With judgment no. 84 filed on 30 April 2021, the
Constitutional Court (President Coraggio – Drafter Viganò) declared that
Article 187-quinquiesdecies of Legislative Decree no. 58 of 24 February
1998 (T.U.F.) was constitutionally illegitimate “insofar as it also applies
to a natural person who has refused to provide CONSOB with answers that may
reveal his or her liability for an offence that is subject to administrative
sanctions of a punitive nature, i.e. a crime”.
The Court ruled that the right to remain silent also
applies in relation to supervisory authorities and that, therefore, a natural
person may not be penalised if he or she has refused to answer questions put by
those authorities at a hearing or in writing, which could have revealed their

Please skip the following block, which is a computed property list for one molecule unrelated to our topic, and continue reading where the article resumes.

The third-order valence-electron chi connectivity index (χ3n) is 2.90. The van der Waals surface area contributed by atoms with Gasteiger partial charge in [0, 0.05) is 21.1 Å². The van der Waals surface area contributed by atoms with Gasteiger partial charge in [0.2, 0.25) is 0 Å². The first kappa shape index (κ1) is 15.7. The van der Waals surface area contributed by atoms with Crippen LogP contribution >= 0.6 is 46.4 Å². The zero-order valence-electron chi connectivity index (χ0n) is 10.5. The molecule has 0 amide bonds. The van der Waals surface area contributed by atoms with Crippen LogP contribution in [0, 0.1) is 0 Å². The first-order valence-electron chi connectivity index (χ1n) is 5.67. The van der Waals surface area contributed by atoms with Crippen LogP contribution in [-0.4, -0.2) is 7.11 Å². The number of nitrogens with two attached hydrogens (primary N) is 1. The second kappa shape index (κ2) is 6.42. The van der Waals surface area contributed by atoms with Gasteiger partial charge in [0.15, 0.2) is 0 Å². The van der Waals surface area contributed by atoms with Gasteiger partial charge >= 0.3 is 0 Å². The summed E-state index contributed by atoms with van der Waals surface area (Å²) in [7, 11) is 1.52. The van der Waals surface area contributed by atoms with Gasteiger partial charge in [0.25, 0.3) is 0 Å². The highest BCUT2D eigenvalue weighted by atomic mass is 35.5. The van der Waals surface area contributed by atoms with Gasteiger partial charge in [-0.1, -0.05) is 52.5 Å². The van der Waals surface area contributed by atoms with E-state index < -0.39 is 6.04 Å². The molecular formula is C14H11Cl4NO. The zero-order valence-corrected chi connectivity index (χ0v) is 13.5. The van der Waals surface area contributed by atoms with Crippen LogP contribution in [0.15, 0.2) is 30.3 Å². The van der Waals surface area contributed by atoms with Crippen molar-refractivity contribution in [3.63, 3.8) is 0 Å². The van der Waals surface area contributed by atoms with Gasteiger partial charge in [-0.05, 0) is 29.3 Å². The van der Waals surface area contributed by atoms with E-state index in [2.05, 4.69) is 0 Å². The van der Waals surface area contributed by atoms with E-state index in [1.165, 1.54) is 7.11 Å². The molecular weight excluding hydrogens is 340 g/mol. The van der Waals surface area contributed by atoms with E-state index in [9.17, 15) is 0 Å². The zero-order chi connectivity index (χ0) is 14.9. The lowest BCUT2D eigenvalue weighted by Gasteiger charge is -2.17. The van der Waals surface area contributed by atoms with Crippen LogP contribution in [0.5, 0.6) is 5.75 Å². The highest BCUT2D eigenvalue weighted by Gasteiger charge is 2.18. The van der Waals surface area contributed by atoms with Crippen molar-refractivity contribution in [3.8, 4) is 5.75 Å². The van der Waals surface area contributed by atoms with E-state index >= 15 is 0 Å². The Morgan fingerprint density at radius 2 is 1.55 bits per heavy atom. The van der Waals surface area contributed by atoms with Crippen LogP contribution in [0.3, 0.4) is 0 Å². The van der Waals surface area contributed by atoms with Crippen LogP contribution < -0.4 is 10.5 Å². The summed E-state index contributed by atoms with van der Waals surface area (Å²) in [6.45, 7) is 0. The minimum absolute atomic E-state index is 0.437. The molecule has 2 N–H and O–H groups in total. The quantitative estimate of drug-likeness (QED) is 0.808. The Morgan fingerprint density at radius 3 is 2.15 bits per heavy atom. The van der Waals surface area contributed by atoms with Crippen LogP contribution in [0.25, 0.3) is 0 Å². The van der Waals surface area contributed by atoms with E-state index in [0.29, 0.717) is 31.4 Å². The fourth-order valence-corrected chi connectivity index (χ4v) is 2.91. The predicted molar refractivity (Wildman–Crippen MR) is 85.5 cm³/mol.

liability for an administrative offence punishable with punitive measures, or
even their criminal liability.
However, the Court stated that the right to remain
silent does not justify obstructive behaviour that causes undue delays in the
performance of supervisory activities, such as refusal to attend a hearing, or
delaying tactics aimed at postponing the hearing itself, or refusal to hand
over data, documents or records existing prior to the authority’s request.